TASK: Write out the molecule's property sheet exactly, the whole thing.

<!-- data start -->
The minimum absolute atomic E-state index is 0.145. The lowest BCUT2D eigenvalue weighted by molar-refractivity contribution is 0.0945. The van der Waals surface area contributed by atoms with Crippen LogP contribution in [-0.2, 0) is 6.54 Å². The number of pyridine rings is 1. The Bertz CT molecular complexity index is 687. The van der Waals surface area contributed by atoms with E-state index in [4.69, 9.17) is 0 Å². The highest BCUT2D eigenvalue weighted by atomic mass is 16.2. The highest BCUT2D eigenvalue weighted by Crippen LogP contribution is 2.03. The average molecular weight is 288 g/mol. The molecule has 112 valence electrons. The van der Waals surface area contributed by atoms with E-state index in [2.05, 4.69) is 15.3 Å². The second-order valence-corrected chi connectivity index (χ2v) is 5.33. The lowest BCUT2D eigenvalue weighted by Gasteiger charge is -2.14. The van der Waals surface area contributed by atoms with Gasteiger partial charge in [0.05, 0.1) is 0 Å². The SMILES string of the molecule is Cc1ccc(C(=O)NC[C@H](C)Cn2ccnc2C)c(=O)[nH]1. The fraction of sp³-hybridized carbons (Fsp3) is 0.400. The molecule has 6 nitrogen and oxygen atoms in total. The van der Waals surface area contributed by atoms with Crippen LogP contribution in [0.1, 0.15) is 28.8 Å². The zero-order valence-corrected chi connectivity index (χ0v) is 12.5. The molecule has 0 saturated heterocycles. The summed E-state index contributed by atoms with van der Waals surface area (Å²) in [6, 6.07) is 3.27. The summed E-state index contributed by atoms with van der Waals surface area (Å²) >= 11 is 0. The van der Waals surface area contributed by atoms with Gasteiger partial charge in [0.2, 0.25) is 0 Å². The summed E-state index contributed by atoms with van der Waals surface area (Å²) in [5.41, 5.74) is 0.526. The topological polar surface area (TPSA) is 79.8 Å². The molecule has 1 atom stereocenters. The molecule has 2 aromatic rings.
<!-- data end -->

The minimum absolute atomic E-state index is 0.145. The lowest BCUT2D eigenvalue weighted by molar-refractivity contribution is 0.0945. The van der Waals surface area contributed by atoms with Crippen LogP contribution in [-0.2, 0) is 6.54 Å². The number of pyridine rings is 1. The Bertz CT molecular complexity index is 687. The van der Waals surface area contributed by atoms with E-state index in [4.69, 9.17) is 0 Å². The highest BCUT2D eigenvalue weighted by atomic mass is 16.2. The highest BCUT2D eigenvalue weighted by Crippen LogP contribution is 2.03. The average molecular weight is 288 g/mol. The molecule has 112 valence electrons. The van der Waals surface area contributed by atoms with E-state index in [2.05, 4.69) is 15.3 Å². The second-order valence-corrected chi connectivity index (χ2v) is 5.33. The lowest BCUT2D eigenvalue weighted by Gasteiger charge is -2.14. The van der Waals surface area contributed by atoms with Gasteiger partial charge in [0.05, 0.1) is 0 Å². The SMILES string of the molecule is Cc1ccc(C(=O)NC[C@H](C)Cn2ccnc2C)c(=O)[nH]1. The fraction of sp³-hybridized carbons (Fsp3) is 0.400. The molecule has 6 nitrogen and oxygen atoms in total. The van der Waals surface area contributed by atoms with Crippen LogP contribution in [0.1, 0.15) is 28.8 Å². The zero-order valence-corrected chi connectivity index (χ0v) is 12.5. The molecule has 0 saturated heterocycles. The summed E-state index contributed by atoms with van der Waals surface area (Å²) in [6, 6.07) is 3.27. The summed E-state index contributed by atoms with van der Waals surface area (Å²) >= 11 is 0. The van der Waals surface area contributed by atoms with Gasteiger partial charge in [0.2, 0.25) is 0 Å². The summed E-state index contributed by atoms with van der Waals surface area (Å²) in [5.41, 5.74) is 0.526. The topological polar surface area (TPSA) is 79.8 Å². The molecule has 1 atom stereocenters. The molecule has 2 aromatic rings.